Camille Vasquez and Benjamin Chew, Johnny Depp's lawyers in the high-profile defamation trial against his ex-wife, Amber Heard, said Depp was "over the moon" with the verdict.
"It was like the weight of the world had been taken off his shoulders and I feel that finally after six years he's gotten his life back," Chew told GMA co-anchor George Stephanopoulos about Depp.
On June 1, a jury awarded Depp $10 million in compensatory damages and $5 million in punitive damages over Heard's 2018 Washington Post op-ed, in which she alleged to be a victim of domestic abuse, despite her abuser not being named in the piece.
Depp will receive a total of $10.35 million due to Virginia state law capping punitive damages at $350,000.
The jury also awarded Heard $2 million in compensatory damages for comments made by Depp's former attorney.
Vasquez said Depp had an opportunity "to speak the truth for the first time" at the trial.
"It was six years in the making, and I think he was able to connect with the jury and the general public and tell what really happened in this relationship," she continued.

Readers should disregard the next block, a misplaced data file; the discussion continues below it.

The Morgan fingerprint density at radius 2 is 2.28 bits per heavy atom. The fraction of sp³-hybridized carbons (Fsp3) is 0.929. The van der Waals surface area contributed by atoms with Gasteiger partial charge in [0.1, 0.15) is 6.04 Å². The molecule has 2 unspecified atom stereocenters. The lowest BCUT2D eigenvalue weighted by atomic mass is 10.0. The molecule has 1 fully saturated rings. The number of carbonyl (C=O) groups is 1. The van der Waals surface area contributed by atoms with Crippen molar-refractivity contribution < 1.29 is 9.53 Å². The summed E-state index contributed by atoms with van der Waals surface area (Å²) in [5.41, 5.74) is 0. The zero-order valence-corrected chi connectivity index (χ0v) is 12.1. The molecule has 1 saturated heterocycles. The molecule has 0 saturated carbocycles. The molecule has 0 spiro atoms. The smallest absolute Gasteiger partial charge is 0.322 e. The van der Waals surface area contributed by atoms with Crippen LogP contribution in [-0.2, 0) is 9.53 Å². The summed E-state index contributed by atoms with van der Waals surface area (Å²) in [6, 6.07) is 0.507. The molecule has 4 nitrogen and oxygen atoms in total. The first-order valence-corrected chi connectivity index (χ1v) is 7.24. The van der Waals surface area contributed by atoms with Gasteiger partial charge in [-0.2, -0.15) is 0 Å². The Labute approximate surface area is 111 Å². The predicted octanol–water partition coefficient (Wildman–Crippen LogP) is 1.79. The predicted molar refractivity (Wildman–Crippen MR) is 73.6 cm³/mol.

When asked about a previously released statement from Heard's spokesperson that said the verdict was "setting back decades of how women can be treated in the courtroom," Vasquez pushed back.
"We're only speaking about what happened in this case, right? And the facts in this case were overwhelmingly positive for Johnny and the verdict speaks for itself," she said.
Vasquez also denied that the verdict was a setback to the #MeToo movement, saying, "I think our response to that is we encourage any victim to come forward -- domestic violence doesn't have a gender."
Vasquez said her team's cross-examination of Heard was focused on "using her words against her," saying it was "very important" to them that "every question that was asked was tied to something she had said previously."
Chew said there was "a real contrast" between Heard and Depp on the stand.
"Johnny took ownership of a lot of things and it seemed at times, and perhaps it came through to the jury, that she had an answer for everything and she wasn't taking accountability for anything, and I think that made a difference," he said.